Ya'qubi - Encyclopedia

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YA`QUBI [Ahmad ibn abi Ya`qub ibn Ja`far ibn Wahb ibn Wadih] (9th century), Arab historian and geographer, was a great-grandson of Wadih, the freedman of the caliph Mansur. Until 873 he lived in Armenia and Khorasan; then he travelled in India, Egypt and the Maghrib, where he died in 891. His history is divided into two parts. In the first he gives a comprehensive account of the pre-Mahommedan and non-Mahommedan peoples, especially of their religion and literature. For the time of the patriarchs his source is now seen to be the Syriac work published by C. Bezold as Die Schatzhohle. In his account of India he is the first to give an account of the stories of Kalila and Dimna, and of Sindibad (Sinbad). When treating of Greece he gives many extracts from the philosophers (cf. M. Klamroth in the Zeitschrift der deutschen morgenleindischen Gesellschaft, vols. xl. and xli.). The second part contains Mahommedan history up to 872, and is neither extreme nor unfair, although he inherited Shi`ite leanings from his great-grandfather. The work is characterized by its detailed account of some provinces, such as Armenia and Khorasan, by its astronomical details and its quotations from religious authorities rather than poets.

Edition by T. Houtsma (2 vols., Leiden, 1883). Ya`qubi's geography, the Kitab ul-Buldan, contains a description of the Maghrib, with a full account of the larger cities and much topographical and political information (ed. M. de Goeje, Leiden, 1892). (G. W. T.) Yaqut, or Yakut (Yaqut ibn `Abdallah ur-Rumi) (rr 791229), Arab geographer and biographer, was born in Greece of Greek parentage, but in his boyhood became the slave of a merchant of Hamah (Hamath), who trained him for commercial travelling and sent him two or three times to Kish in the Persian Gulf (on his journeys, cf. F. Wiistenfeld, "Jacut's Reisen" in the Zeitschr. d. deutsch. morg. Gesellschaft, vol. xviii. pp. 397-493). In 1194 he quarrelled with his master and had to support himself by copying; he took advantage of the opportunity of studying under the grammarian al-`Ukbari. After five years he returned to his old master and again travelled for him to Kish, but on his return found his master dead, and set up for himself as a bookseller and began to write. During the next ten years he travelled in Persia, Syria, Egypt and visited Merv, Balkh, Mosul and Aleppo. About 1222 he settled in Mosul and worked on his geography, the first draft of which was ready in 1224. After a journey to Alexandria in 1227 he went to Aleppo, where he died in 1229. In his large geography, the Mujam ul-Buldan (ed. F. Wiistenfeld, 6 vols., Leipzig, 1866-73), the places mentioned in the literature or the stories of the Arabs are given in alphabetical order, with the correct vocalization of the names, an indication whether they are Arabic or foreign and their locality. Their history is often sketched with a special account of their conquest by the Moslems and the name of the governor at the time is recorded. Attention is also given to the monuments they contain and the celebrities who were born in them or had lived there. In this way a quantity of old literature, both prose and poetry, is preserved by Yaqut.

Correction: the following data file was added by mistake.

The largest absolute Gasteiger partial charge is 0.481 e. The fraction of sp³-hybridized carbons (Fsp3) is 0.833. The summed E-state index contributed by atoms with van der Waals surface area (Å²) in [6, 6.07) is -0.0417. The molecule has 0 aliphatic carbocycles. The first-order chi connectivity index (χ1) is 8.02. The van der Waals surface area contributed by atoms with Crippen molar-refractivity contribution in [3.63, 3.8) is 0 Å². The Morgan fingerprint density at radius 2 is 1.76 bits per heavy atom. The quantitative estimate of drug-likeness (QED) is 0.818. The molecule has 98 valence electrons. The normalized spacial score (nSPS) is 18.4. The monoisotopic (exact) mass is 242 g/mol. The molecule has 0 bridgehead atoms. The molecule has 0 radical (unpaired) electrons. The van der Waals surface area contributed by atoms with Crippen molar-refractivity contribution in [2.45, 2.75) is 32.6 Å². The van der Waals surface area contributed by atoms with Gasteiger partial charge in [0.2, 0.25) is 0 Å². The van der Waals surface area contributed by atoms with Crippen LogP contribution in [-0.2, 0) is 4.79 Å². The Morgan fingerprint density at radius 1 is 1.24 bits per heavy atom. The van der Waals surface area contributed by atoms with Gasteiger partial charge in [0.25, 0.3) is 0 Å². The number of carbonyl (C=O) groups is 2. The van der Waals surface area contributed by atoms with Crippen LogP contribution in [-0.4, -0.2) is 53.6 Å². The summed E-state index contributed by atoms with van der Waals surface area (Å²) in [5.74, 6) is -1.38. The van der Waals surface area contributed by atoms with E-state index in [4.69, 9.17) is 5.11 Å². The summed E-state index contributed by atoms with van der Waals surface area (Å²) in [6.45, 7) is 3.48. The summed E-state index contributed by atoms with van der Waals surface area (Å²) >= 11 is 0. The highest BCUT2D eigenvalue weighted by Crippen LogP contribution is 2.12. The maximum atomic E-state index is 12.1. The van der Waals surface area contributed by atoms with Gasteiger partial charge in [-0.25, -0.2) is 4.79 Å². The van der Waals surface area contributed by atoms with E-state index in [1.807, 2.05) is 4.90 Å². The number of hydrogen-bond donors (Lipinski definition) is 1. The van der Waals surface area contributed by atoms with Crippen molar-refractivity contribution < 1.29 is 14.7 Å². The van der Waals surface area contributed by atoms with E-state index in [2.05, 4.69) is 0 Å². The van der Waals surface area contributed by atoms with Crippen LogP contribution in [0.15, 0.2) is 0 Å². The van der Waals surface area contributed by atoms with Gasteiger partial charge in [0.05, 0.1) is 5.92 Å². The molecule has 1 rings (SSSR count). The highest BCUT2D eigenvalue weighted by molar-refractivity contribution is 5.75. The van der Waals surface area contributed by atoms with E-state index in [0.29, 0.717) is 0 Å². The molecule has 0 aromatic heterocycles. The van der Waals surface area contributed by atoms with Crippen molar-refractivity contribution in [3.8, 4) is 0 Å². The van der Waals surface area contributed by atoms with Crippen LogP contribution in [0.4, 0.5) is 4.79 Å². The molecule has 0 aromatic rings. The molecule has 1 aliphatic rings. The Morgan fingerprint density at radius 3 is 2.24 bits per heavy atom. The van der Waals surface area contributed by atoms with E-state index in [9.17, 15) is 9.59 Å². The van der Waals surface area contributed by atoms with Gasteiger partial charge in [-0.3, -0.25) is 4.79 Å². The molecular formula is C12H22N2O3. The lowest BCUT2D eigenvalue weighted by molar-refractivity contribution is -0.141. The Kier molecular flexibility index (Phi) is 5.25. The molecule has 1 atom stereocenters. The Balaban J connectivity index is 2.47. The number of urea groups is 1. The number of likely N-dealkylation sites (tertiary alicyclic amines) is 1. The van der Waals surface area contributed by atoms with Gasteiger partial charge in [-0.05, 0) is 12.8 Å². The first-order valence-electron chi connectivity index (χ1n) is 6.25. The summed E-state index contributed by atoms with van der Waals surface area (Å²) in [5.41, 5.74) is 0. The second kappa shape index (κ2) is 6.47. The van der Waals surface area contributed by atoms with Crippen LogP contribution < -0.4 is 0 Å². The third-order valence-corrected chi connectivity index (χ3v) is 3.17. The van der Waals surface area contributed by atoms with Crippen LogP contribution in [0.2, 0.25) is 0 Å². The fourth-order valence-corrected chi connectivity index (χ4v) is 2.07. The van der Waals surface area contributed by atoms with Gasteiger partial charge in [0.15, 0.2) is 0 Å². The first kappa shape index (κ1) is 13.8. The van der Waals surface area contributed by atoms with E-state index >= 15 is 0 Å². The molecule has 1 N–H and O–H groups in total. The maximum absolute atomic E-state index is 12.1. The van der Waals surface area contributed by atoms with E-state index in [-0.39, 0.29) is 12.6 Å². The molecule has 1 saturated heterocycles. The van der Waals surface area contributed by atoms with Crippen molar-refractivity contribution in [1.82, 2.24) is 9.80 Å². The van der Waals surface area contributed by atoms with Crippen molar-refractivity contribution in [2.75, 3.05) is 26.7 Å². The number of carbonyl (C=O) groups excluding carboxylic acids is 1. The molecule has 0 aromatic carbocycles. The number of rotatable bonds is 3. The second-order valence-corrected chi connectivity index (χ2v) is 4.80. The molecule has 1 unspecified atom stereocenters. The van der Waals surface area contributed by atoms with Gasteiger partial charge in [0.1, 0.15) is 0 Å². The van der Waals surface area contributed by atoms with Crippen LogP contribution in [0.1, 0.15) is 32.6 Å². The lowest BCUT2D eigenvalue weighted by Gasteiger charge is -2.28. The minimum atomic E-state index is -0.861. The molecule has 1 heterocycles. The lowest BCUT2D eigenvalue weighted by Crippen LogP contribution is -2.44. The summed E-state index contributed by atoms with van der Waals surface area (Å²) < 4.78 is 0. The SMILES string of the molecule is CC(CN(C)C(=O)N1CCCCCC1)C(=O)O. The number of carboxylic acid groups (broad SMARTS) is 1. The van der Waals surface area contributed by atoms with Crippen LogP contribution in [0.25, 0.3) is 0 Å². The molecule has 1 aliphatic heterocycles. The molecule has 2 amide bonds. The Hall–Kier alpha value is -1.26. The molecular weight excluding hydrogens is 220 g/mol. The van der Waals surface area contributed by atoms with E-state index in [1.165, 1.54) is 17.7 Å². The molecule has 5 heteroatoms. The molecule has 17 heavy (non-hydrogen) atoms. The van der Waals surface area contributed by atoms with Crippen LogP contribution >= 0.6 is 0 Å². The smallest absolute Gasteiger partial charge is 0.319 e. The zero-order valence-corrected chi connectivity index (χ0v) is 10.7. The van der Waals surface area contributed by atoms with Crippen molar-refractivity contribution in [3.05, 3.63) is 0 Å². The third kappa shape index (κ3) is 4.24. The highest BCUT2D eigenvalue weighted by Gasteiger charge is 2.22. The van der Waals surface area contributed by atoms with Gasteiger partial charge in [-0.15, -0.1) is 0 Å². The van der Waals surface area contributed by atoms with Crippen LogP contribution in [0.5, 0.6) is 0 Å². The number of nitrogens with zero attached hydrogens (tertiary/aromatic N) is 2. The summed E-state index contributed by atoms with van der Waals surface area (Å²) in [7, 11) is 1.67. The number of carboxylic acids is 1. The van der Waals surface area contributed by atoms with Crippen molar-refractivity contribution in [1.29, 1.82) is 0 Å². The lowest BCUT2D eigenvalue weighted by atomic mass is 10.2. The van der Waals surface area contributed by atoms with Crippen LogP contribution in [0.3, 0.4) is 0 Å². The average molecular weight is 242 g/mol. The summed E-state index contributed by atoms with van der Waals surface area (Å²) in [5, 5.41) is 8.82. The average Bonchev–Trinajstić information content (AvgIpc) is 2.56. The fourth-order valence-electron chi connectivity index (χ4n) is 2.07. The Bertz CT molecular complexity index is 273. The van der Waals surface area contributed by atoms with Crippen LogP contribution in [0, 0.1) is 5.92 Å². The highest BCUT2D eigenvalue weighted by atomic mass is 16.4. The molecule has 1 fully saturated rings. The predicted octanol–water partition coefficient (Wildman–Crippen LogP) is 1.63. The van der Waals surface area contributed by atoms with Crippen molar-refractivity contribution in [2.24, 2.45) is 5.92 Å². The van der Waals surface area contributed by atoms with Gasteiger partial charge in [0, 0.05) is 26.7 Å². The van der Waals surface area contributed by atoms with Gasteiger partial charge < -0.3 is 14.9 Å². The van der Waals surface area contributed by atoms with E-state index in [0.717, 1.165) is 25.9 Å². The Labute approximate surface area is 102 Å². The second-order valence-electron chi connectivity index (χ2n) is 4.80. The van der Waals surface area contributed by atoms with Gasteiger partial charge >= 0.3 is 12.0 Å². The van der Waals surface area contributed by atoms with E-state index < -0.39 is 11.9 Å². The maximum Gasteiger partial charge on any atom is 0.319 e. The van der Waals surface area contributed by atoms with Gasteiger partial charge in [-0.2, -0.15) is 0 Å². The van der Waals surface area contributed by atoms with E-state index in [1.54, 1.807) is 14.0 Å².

The parts of this work relating to Persia have been extracted and translated by Barbier de Meynard under the title Dictionnaire geographique, historique et litteraire de la Perse (Paris, 1871). Some account of its sources is given in F. J. Heer's Die, historischen and geographischen Quellen in Jacut's geographischem Worterbuch (Strassburg, 1898), and the material relating to the Crusades is treated by H. Derenbourg, "Les Croisades d'apres le dictionnaire geographique de Jacout" in the volume of the Centenaire de l'ecole des langues orientales vivantes, 71-92. A digest of the whole work was made by Ibn `Abdulhagq (d. 1338) under the title Marasid ul-Ittila (ed. T. G. J. Juynboll, Leiden, 1850-1864). Yaqut also wrote a dictionary of geographical homonyms, the Mushtarik (ed. F. Wiistenfeld, Göttingen, 1846). Besides all this activity in geography Yaqut gave his attention to biography, and wrote an important dictionary of learned men, the Mujam ulUdaba`. Parts of this work exist in MS. in different libraries; vol. i. has been edited by D. S. Margoliouth, Irshad al-A rib Il a Ma`rifat al Adib (London, 1908). (G. W. T.)

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